Why is the interior of the earth very hot?

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There are several reasons why the earth's interior is so much hotter than its surface. First, the earth was formed through gravitational compression of many particles; a portion of that original heat remains, trapped beneath the crust. Second, some of the heat in the middle layers of the interior are hot because the deeper core is cooling and releasing heat. Third, a major portion of the heat comes from radioactive decay. As unstable elements like uranium break down, they release heat. All of this combines, and, since all is trapped beneath a rocky mantle, much of the heat is simply contained there.

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As we dig deeper into the earth, we notice that temperatures rise approximately by 30 ºC for every kilometer that we descend. Temperatures in the Upper Mantle of the earth can reach up to 1,400 ºC. The Core of the earth is very hot and temperatures here are estimated to be around 7,000 ºC.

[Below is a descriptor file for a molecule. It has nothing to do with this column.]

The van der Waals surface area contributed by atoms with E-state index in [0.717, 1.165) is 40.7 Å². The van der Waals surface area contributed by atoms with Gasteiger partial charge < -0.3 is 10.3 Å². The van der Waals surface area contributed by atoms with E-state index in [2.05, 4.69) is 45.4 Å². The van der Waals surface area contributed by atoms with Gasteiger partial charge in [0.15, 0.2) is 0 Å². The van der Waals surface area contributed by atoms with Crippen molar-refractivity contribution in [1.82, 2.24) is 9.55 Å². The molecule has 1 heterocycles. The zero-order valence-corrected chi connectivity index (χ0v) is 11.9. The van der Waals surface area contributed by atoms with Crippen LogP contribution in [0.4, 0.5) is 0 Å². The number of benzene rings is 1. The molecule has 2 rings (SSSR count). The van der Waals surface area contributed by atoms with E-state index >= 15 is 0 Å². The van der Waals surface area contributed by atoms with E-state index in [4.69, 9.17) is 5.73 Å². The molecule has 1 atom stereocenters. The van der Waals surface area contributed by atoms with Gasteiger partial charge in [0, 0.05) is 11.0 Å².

Scientists aver that the temperatures in the interior of the earth are high because of three reasons. The first reason is that the earth is still cooling down from the early days of its formation nearly 4.5 billion years ago. The second reason is that radioactive isotopes are continuously being formed by the decay of radioactive elements, and this process releases heat. Third, there is a continuous churn happening inside the earth wherein the heavier iron-rich metals are sinking into the core and lighter liquids are rising up to the mantle. The friction caused by this event is estimated to be releasing up to 3,000 ºC of heat.

Heat trapped within the earth has remained so because the spherical shape of the earth is an ideal one for heat insulation. This has slowed down the conductive and convective processes of heat loss.

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